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695: All Saints, Pasadena, California
Other reports | Comment on this report
All Saints Episcopal, Pasadena
Mystery Worshipper: Dr Pedantic.
The church: All Saints, Pasadena, California, USA.
Denomination: Episcopal Church in the USA.
The building: The building is tastefully faux-Gothic. There are beautiful stained glass windows that let in a great deal of natural light. The nave's ceiling features curved wooden beams that are meant to evoke the ribs of a ship.
The church: The church is a very strong presence in the City of Pasadena. It has ministries for gays and lesbians, newcomers to the church, and people recovering from addiction. There are also minstries for people interested in such matters as healing race relations. This is one of the most outward-looking churchs I've seen; it could serve as a model for other churches in that regard.
The neighbourhood: The church is in a generally commercial area, sharing a plaza with a hotel and several restaurants. City Hall is right across the street on the west, and a large mall is just a few blocks to the south. The location actually makes the church more appealing, as a sanctuary from the urban jungle.
The cast: Ed Bacon, Kristin Neily Barberia, Rusty Harding, Susan Prado, and Scott Richardson.
What was the name of the service?

How full was the building?
The church was bursting at the seams, which tends to make for an exciting worship experience.

Did anyone welcome you personally?
I was accosted in the courtyard outside the church by a high school girl who handed me a church flyer denouncing the war against Iraq and urging political action. I also was greeted by an usher as I entered the sanctuary. And "the peace" was very friendly; people went out of their way to greet people even remotely in their vicinity.

Was your pew comfortable?
The pews are padded with thick red cushions, and were very comfortable. The only problem was that they are too close together. This means that getting in a position to kneel for prayer requires a bit of gymnastic prowess.

How would you describe the pre-service atmosphere?
The atmosphere was mostly quiet and reverential, with many people praying silently. There was a snmattering of people carrying on too-loud conversations, but for the most part the environment was tranquil and spiritual.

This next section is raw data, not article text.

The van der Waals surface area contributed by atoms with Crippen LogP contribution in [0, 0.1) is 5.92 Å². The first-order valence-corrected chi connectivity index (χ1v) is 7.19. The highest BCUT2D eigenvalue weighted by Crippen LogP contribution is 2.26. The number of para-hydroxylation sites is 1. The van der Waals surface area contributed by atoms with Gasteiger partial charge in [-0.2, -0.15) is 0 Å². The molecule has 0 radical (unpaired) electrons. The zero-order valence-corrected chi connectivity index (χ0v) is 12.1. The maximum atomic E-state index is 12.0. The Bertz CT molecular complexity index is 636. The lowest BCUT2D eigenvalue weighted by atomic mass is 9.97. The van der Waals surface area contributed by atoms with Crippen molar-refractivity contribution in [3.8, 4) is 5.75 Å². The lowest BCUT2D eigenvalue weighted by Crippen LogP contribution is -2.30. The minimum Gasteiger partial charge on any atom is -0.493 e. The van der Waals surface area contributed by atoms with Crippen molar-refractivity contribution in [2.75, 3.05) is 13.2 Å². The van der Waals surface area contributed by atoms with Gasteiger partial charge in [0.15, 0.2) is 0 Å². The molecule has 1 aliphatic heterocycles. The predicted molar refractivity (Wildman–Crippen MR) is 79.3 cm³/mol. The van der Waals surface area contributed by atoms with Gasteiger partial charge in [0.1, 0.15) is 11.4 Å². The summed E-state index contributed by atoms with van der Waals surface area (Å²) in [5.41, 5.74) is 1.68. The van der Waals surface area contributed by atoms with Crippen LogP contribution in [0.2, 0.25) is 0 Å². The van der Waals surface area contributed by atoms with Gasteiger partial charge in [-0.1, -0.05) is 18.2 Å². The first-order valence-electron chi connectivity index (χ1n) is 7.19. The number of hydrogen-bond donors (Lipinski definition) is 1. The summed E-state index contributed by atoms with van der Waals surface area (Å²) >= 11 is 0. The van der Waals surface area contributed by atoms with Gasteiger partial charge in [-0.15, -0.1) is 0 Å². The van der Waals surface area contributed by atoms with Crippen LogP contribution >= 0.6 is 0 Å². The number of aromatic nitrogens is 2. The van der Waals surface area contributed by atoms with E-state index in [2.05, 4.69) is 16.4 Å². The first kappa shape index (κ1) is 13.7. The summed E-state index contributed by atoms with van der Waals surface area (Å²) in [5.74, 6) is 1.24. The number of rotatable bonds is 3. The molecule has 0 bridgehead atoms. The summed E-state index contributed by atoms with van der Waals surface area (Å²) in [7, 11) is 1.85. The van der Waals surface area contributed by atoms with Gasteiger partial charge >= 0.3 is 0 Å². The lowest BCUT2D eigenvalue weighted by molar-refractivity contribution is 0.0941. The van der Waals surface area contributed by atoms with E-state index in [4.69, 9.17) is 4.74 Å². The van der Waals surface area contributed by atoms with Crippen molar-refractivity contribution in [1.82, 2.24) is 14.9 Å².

What were the exact opening words of the service?
"Blessed be the one, holy and living God."

What books did the congregation use during the service?
None – just the written liturgy.

What musical instruments were played?
The service featured a few songs by a jazz combo, and as a result the instruments that were played included piano, bass, drum, cymbals, oboe, saxophone, trumpet and trombone. An organ was used with some of the more traditional songs.

Did anything distract you?
I was distracted by the politically correct language that periodically arose. Calling God "She"? Referring to Jesus as the "Cosmic Christ"?

Was the worship stiff-upper-lip, happy clappy, or what?
For the most part, the worship was formal, although the formality was mitigaged somewhat by the presence of the jazz combo.

Exactly how long was the sermon?
21 minutes.

On a scale of 1-10, how good was the preacher?

In a nutshell, what was the sermon about?
Ostensibly, the sermon was about listening for the "still, small voice" of God. In reality, it was a diatribe against the war with Iraq.

Which part of the service was like being in heaven?
The music. The songs were well thought out and well performed, and the singing was very strong. The music was very uplifting.

And which part was like being in... er... the other place?
The rector's use of the "bully pulpit." I don't expect to hear sermons when I go to poitical rallies, and I don't expect to hear political arguments from the pulpit when I go to church. Even though I have always opposed the war, I don't think a worship service was the place to press that agenda.

What happened when you hung around after the service looking lost?
Nothing! After the service ended, the young man sitting next to me at church complimented me on my singing voice. I then wandered outside, where many people were gathered, and not one approached me. To be fair, I think I would have found these people perfectly friendly if I had initiated a conversation.

How would you describe the after-service coffee?
Typical weak, bad church coffee that gave me the uneasy feeling that the taste from the thin styrofoam cup was seeping into the coffee.

How would you feel about making this church your regular (where 10 = ecstatic, 0 = terminal)?

Did the service make you feel glad to be a Christian?
Absolutely. Quibbles aside, this was a very nice church that made me think, and definitely made me glad to be a Christian.

What one thing will you remember about all this in seven days' time?
The beauty of the day I attended.
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